He was a constant during a time when the franchise was constantly trying to rebuild. He went through several quarterback rotations but still found a way to get into the top 10 after receiving eight touchdowns.

Carmichael was a four-time Pro Bowl selection and led the league in receptions and receiving yards in 1973.

In 1980, he led Eagles receivers in receptions (48), yards (859), and touchdowns (nine) as the Eagles made their first Super Bowl appearance.

The 6’8-inch receiver was a prime target in the redzone but was also a strong runner in the open field.

He ranks 21st in career touchdown receptions.

Wilbert Montgomery

Wilbert Montgomery is best known for his 42-yard touchdown streak against the Dallas Cowboys in the 1980 NFC Championship.

The run gave Philadelphia a 7-0 lead en route to a 20-7 win.

Montgomery was the most important player on the offensive side of the ball in the late ’70s and early ’80s.

He is the all-time leading rusher in Eagles history with 6,538 yards and led the NFL in 1979 with 2,006 yards in all-purpose yards.

Randall Cunningham

Randall Cunningham never led the NFL in a major passing category, and yet he changed the way quarterbacks played the game.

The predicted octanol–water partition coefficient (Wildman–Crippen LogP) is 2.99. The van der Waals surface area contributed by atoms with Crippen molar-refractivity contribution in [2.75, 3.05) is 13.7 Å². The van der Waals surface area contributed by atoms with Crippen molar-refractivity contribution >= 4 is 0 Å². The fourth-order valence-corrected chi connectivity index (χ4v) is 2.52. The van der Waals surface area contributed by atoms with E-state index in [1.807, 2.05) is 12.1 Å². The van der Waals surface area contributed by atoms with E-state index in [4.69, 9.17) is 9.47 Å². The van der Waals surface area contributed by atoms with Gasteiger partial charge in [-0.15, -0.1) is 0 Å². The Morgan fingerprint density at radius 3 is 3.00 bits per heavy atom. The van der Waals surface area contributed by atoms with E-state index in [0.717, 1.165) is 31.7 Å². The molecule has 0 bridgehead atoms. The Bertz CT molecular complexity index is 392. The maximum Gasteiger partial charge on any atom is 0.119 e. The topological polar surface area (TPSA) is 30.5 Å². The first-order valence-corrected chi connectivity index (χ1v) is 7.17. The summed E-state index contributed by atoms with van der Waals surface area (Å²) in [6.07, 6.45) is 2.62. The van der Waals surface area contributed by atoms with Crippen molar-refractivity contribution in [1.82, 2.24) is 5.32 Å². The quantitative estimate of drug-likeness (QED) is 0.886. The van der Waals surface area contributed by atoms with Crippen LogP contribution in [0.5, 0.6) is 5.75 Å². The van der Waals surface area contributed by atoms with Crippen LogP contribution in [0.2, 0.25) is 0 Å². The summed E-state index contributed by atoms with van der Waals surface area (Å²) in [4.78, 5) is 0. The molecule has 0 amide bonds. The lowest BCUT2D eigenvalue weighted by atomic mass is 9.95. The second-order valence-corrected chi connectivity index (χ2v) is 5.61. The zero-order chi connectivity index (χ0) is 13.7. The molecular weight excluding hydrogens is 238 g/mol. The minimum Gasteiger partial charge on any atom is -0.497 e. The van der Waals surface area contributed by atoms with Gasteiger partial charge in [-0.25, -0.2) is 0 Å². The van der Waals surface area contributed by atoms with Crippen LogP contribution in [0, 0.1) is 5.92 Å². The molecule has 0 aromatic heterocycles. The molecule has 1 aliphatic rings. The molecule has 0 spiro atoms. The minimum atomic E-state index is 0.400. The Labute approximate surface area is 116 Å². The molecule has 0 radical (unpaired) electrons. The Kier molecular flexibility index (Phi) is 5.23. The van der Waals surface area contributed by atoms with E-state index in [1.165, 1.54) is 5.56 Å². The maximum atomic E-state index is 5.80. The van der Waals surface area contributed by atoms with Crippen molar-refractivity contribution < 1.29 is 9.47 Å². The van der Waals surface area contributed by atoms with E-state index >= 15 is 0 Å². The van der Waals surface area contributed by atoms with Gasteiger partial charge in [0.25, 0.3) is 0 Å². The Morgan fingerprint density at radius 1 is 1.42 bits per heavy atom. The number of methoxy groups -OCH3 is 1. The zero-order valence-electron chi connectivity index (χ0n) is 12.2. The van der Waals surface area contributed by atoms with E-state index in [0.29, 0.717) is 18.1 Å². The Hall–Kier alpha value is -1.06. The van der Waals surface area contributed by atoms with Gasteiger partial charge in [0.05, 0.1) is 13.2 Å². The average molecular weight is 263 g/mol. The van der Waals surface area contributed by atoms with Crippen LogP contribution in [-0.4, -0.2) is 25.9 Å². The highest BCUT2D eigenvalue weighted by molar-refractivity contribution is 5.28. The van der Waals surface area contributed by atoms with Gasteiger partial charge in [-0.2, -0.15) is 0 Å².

Sure, Fran Tarkenton was elusive, John Elway could tune and walk and Steve Young was dangerous in the open field.

There was no one who could move like Cunningham and performed the impossible routine on a weekly basis. He had the ability to dodge defenders, which would keep him from buckling the defender’s knees in the open field.

His playmaking ability prompted the team to use a spy to keep Cunningham at bay. Things didn’t go well as he eventually became the leading rusher among NFL quarterbacks with 4,928 yards.

The record has since fallen to Michael Vick this season.

But if Cunningham hadn’t dominated the NFL in the late ’80s, would teams be looking for athletic quarterbacks like Vick to lead their teams?

Sometimes stats have to take a backseat and the evaluation has to rely solely on the player’s skill on how future generations would play the game.